The agreement is expected to be officially signed later this year and will then be subject to each country’s ratification process. Costa Rica’s inclusion in the agreement is expected to be discussed in coming weeks, with Panama also targeted as a potential entrant.
While Mexico is obviously a huge market for U.S. beef and pork exports, the other three participants also rank fairly high among global destinations for U.S. red meat. Export volumes through June were as follows:
U.S. exports to Mexico are duty-free under NAFTA.
The tariff schedules for the U.S.-Colombia Trade Agreement are available online.
Under the U.S.-Chile Free Trade Agreement, U.S. beef and pork enter at zero duty.
Under the U.S.-Peru Trade Promotion Act, Choice and Prime beef entering Peru is duty-free as well as other cuts within a 1,010 mt tariff rate quota (TRQ) and variety meats within a 12,625 mt TRQ. Duties on nearly all U.S. pork items have been eliminated.
Until specific details on the new trade agreement are released, it is difficult to say how much or how quickly red meat trade barriers between these four countries will be reduced. But in terms of current trade activity, Colombia is currently Chile’s fifth-largest pork market in both volume (through June, 6,098 mt) and value ($13.9 million). Mexico is Chile’s sixth-largest volume market (2,527 mt) and No. 11 in value ($2.6 million). Peru ranks No. 8 in volume (1,351 mt) and No. 10 in value ($3.5 million).
Chilean pork entering these markets is currently subject to relatively high duties, as follows:
- Colombia: 20 to 30 percent
- Mexico: 20 percent
- Peru: 25 percent on most cuts
Chile’s beef exports are much smaller, but Colombia is Chile’s second-largest pork market in both volume (351 mt) and value ($2 million). Mexico is Chile’s ninth-largest volume market (61 mt) and No. 13 in value ($143,000). Peru ranks No. 17 in both volume (13 mt) and value ($72,000).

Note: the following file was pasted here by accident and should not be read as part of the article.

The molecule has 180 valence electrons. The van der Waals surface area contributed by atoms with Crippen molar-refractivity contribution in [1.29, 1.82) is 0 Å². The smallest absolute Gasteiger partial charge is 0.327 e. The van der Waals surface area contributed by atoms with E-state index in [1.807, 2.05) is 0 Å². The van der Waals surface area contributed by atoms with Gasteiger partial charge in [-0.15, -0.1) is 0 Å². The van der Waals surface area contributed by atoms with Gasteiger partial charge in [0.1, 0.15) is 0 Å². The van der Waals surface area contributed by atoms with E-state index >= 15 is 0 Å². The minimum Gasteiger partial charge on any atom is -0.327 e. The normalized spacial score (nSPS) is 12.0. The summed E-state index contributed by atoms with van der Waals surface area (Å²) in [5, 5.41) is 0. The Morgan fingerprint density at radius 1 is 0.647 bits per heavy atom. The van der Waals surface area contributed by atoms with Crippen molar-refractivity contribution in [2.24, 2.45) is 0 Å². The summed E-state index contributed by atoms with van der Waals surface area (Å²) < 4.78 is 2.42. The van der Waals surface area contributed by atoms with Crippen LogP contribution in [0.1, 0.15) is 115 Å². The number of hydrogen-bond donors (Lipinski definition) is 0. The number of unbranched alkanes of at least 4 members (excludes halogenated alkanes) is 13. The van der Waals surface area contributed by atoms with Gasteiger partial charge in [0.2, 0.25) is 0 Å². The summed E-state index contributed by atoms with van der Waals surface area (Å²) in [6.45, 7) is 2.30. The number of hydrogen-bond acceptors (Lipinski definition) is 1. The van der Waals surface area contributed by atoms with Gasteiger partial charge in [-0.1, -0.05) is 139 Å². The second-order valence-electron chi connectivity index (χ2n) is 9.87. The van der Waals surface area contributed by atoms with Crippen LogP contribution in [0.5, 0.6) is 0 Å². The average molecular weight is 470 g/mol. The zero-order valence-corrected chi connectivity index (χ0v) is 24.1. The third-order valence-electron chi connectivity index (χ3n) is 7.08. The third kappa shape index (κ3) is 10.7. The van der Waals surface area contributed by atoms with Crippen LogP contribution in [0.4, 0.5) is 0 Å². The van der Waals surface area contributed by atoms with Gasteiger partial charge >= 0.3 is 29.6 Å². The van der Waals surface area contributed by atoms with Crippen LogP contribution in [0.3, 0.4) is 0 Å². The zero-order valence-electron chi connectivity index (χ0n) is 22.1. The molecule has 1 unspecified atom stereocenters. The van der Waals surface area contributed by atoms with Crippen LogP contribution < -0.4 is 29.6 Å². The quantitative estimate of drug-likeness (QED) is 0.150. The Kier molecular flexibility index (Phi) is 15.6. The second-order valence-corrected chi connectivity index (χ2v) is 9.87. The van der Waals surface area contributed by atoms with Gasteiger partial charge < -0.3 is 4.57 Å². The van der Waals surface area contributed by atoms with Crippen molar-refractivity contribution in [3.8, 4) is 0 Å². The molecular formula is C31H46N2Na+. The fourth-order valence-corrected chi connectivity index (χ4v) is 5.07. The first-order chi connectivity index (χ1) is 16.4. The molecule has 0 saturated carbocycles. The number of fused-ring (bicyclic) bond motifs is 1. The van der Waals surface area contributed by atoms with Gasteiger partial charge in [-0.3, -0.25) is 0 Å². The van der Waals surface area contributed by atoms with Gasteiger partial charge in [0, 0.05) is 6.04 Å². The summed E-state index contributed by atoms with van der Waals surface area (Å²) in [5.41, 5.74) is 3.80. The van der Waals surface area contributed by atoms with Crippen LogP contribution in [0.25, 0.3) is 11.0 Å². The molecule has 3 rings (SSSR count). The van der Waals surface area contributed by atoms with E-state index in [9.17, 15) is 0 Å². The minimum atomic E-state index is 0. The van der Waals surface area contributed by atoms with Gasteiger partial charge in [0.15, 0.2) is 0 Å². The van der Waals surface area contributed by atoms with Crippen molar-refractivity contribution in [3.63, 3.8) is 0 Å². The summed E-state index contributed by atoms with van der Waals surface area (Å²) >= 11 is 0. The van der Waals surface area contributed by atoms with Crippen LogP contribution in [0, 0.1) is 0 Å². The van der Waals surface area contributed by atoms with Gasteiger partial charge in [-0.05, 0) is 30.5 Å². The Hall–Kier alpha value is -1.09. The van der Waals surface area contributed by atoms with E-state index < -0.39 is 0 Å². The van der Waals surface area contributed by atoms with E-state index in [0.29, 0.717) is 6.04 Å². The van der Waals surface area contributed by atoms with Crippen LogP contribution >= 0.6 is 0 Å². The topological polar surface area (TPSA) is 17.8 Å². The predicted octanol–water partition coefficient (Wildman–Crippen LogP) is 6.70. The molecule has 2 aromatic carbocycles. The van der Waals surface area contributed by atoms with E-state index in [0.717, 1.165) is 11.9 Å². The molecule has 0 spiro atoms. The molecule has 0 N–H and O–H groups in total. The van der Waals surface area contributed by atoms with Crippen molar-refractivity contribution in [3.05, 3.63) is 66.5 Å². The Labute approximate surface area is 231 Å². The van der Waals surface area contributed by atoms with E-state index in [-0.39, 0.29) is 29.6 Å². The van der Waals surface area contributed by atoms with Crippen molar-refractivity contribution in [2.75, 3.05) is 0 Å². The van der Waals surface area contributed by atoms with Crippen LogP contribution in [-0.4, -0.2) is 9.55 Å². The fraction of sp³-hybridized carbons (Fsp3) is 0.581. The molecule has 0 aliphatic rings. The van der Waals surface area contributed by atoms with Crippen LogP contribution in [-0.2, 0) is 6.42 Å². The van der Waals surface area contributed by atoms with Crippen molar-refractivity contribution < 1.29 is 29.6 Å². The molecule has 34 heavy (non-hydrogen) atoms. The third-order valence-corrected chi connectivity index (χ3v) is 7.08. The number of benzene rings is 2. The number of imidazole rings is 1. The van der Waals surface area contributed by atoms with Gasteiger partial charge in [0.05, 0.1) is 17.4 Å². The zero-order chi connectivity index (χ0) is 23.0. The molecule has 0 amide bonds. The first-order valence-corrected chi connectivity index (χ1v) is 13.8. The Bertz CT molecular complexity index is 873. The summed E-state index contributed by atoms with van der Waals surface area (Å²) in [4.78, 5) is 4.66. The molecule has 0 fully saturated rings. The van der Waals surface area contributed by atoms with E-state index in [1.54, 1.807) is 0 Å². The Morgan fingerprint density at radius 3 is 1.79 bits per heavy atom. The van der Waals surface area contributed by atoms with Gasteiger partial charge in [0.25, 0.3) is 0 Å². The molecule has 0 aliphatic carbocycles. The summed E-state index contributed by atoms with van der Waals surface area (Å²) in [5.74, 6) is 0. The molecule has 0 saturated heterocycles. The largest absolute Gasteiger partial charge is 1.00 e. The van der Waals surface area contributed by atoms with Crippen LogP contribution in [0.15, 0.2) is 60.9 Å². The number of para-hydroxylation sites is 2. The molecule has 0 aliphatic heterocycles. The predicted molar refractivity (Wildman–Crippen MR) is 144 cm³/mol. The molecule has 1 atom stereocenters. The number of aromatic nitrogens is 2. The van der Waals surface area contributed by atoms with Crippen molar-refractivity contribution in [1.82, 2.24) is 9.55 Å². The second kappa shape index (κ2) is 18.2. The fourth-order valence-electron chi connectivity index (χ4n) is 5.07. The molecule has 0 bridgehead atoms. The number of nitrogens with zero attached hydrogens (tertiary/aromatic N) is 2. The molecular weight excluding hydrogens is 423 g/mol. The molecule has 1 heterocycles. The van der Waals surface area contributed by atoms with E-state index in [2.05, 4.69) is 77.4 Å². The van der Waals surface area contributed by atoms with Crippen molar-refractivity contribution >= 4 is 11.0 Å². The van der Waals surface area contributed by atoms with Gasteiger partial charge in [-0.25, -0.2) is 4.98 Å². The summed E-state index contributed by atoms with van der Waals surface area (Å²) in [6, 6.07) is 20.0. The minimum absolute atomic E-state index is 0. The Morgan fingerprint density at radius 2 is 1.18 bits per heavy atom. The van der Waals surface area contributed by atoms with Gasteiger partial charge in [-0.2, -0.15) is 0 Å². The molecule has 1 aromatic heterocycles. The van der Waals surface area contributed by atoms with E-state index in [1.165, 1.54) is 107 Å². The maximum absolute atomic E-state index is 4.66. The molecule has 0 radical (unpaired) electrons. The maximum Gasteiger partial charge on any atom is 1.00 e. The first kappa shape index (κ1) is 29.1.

Chilean beef entering these markets is also subject to high duties:
- Colombia: 80 percent on most cuts
- Mexico: 20 percent for chilled and 25 percent for frozen beef
- Peru: 25 percent for cuts and 12 percent for variety meats
Mexico does not currently export beef or pork to any of the other three participants in the free trade agreement. As for the prospective entrants, Mexico has exported a small volume of both beef (through May, 180 mt valued at $695,000) and pork (8 mt, $27,000) to Panama this year and 1 mt of pork to Costa Rica.
Colombia exports a small volume of beef to Peru, but its first-half exports worldwide were less than 15,000 mt valued at $100 million – and 95 percent of these exports were to Venezuela. Columbia posted no pork exports in the first half of this year and Peru did not export either product.
In trade implications for the United States, the primary trends to watch are Chile’s pork exports to Colombia and Mexico, where the elimination of duties would make Chilean exports more competitive with U.S. pork. Mexico’s beef and pork industries could also benefit from lower duties in these markets, but will likely continue to focus their promotional efforts toward Asia – especially Japan, where Mexico benefits from reduced-duty quotas under an economic partnership agreement. (Chile also has an EPA with Japan and faces very low duty rates in South Korea under an FTA.)
It is also important to note that Chile, Peru and Mexico are all participating in the Trans-Pacific Partnership (TPP) negotiations. In doing so, these three countries have committed to an aggressive trade policy that will integrate their economies more fully into the Latin American region as well as the Pacific Rim.
While USMEF does not expect a major shakeup in these countries’ beef and pork trade patterns, this pact underscores the importance of the trade agreements the United States has achieved in Latin America in recent years. Without the reductions in tariffs and other trade barriers resulting from those agreements, our concerns about increased competition would be far greater.